Canada Election Politics

Some thoughts about the 2015 election and Canada’s new government

My congratulations to Prime Minister Justin Trudeau and the Liberal Party. The Liberals managed to win a healthy majority government on October 19, 2015, defeating Stephen Harper and the Conservatives. I’m not completely happy with the election day results, but I think there is still plenty to be satisfied about. For now, I’m cautiously optimistic thanks to a clear Conservative defeat and the first few moves on the incoming Liberal government.

I reside in Toronto Centre, a downtown riding in which there was no incumbent Member of Parliament. Chrystia Freeland, the Liberal MP elected in Toronto Centre in 2013 opted to run in the new district of University-Rosedale. Toronto Centre, like most urban Toronto ridings, was a two-way race between the New Democratic Party and the Liberals.

The NDP candidate was Linda McQuaig, an author and journalist committed to income equality and the environment; the Liberal candidate was Bill Morneau, a Bay Street businessman and past chair of the C.D. Howe Institute, a right-wing business think tank. With Rosedale and Yorkville gone from the new shrunken Toronto Centre, I speculated that McQuaig would have a very good shot of being elected based upon previous election results, and the NDP polling in first place nationally.

Full disclosure: I supported McQuaig, I even volunteered on her campaign, because I liked her, and because I felt she was a better fit for this riding, which includes neighbourhoods such as Moss Park and St. Jamestown as well as new condo developments and wealthier neighbourhoods like Cabbagetown. I’m still proud to have been part of her team. But if I still lived in York Centre, as I did in 2011, I would have supported Liberal Michael Levitt.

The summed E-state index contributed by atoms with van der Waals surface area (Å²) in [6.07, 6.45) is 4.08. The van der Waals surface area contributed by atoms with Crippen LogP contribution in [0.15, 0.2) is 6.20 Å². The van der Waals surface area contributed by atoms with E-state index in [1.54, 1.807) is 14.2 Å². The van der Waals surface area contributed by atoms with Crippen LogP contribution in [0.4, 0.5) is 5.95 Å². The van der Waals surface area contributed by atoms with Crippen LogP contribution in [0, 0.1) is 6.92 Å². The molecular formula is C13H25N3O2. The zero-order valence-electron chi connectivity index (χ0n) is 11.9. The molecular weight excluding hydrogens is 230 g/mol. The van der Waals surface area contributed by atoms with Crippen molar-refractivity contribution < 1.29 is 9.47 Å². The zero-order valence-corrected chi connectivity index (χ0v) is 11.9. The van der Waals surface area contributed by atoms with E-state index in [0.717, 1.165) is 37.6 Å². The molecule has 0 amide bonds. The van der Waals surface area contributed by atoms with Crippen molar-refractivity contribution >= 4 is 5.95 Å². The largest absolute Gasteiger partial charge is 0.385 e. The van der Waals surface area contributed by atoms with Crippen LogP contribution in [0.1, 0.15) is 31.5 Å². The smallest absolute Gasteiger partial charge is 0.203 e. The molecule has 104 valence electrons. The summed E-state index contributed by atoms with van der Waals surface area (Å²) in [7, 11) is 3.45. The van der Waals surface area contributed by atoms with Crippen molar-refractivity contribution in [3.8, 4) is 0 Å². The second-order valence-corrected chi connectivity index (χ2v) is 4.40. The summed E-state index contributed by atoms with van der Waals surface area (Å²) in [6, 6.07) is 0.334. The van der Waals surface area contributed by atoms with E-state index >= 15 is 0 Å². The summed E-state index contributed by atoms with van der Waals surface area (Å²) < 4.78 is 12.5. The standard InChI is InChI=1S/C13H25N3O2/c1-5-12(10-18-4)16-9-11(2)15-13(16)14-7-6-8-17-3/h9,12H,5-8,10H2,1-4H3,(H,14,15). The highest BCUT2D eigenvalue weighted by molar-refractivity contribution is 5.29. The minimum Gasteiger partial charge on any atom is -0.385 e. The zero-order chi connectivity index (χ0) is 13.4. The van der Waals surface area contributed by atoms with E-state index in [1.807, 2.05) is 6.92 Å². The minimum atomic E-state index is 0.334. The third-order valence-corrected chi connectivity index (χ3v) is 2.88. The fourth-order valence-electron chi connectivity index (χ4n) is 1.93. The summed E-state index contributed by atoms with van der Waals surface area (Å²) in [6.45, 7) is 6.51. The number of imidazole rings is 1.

But things changed in September and October.

In Toronto, all five NDP MPs were turfed from office, including the very talented Peggy Nash and Andrew Cash. Dan Harris, elected in the “Orange Wave” in 2011, lost his seat to former Toronto Police Chief Bill Blair. Even Toronto-Danforth, Jack Layton’s old seat, fell. Elsewhere, other excellent NDPers like Jack Harris, Megan Leslie, Paul Dewar, and Peter Stoffer lost their seats to the Red Tide, despite winning by wide margins in 2011. But that’s politics.

The NDP ran a lousy, uninspired, dull campaign. Despite party leader’s Tom Mulcair’s excellent performance as Opposition Leader, he couldn’t hold onto Layton’s gains in Quebec and Ontario. The Liberals, who have a record of campaigning left and governing right (look at the Ontario Liberals and their controversial sell-off of Hydro One), ran on a promise to run deficits in order to fund infrastructure programs, while raising income taxes on high earners. The NDP, however, promised balanced budgets. When the Liberals were running effective commercials during the Blue Jays’ playoff games, the Conservatives were airing the tired, old “Just not ready” ads. But I do not remember seeing a single NDP commercial on television. And as for campaign style and charisma, Tom Mulcair was no Jack Layton.

Yes, the Conservative’s dirty campaign hurt the NDP. The “dead cat” trick of bringing up Islamophobia in September (opposing the wearing of niqabs when taking the oath citizenship) put the New Democrats on the defensive in Quebec and distracted them. It probably lost them a few seats in that province. And when the Liberals started to look like the leading alternative, with poll after poll showing them in first or second place and the NDP trailing in third, Canadians looking to defeat the Conservatives had a clear path for doing so: an increasingly confident Justin Trudeau. Trudeau was no Michael Ignatieff.

While I am sad to see many talented MPs turfed, and other great candidates (like Jennifer Hollett) defeated, the national NDP party have only themselves to blame for their loss. The NDP’s performance reminds me of the Ontario New Democratic campaign in 2014, and Olivia Chow’s mayoral campaign that same year.